3. The Rules of Odds and Space
These two rules are best explained in reference to each other. They state that an artwork is more interesting and appealing to the eye when
- a) displaying an odd number of objects – in contrast to picturing an even number of objects, and when
- b) there is room for the eye to breathe and add its own context.
The rule of odds is quite interesting; it’s not too well known but it does apply. It may be because when you have an odd number of objects, there is always one in the middle (of the objects, not necessarily of the image), adding a sort of frame, or comfort, to the artwork. We can find this out by taking a look at these ads for Harvey Nichols:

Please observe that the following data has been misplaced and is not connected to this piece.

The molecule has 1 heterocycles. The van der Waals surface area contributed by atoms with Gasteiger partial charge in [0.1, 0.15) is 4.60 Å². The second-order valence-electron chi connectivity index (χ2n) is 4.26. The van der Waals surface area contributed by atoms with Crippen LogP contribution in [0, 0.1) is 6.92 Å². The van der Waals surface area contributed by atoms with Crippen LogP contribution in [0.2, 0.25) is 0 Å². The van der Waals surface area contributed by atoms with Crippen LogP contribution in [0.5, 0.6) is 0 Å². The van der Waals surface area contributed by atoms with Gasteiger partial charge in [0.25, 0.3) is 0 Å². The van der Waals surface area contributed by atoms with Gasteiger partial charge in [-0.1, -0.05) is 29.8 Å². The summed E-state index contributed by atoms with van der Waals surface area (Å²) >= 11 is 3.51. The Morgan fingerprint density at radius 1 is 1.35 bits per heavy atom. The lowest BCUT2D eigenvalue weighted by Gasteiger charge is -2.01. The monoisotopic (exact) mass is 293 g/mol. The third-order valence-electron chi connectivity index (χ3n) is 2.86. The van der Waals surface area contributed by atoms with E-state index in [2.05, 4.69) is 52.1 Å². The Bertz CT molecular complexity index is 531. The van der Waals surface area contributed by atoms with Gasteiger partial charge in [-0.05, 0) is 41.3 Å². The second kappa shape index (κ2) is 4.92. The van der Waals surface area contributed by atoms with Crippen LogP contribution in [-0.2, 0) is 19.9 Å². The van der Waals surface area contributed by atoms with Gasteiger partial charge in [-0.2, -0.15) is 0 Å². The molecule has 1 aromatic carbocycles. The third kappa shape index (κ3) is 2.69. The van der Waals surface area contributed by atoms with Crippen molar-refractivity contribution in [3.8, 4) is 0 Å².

You can also see the rule of odds in the following ad; it doesn’t only apply to the whole image, but also to sections of the artwork:
The second part of this rule, the rule of space, states that when you have, say, a picture of a man who is looking to the upper right, you should place him (as the focal point) to the lower left and leave space where his eyes are pointing at. This, as a result, leaves room for the viewer to put their own imagination to work. This rule, if used properly, is of great importance in photography, where you have a greater need of creating an inspiring environment. In advertising, on the other hand, you don’t always want to leave too much room for imagination – you rather want to control what the viewer is imagining.
These ads for Eurostar make quite a good use of space:
Now, that we came this far, I think it’s time for a coffee break. Bookmark this page and grab a coffee.
Back? Let’s go on with the next rule of composition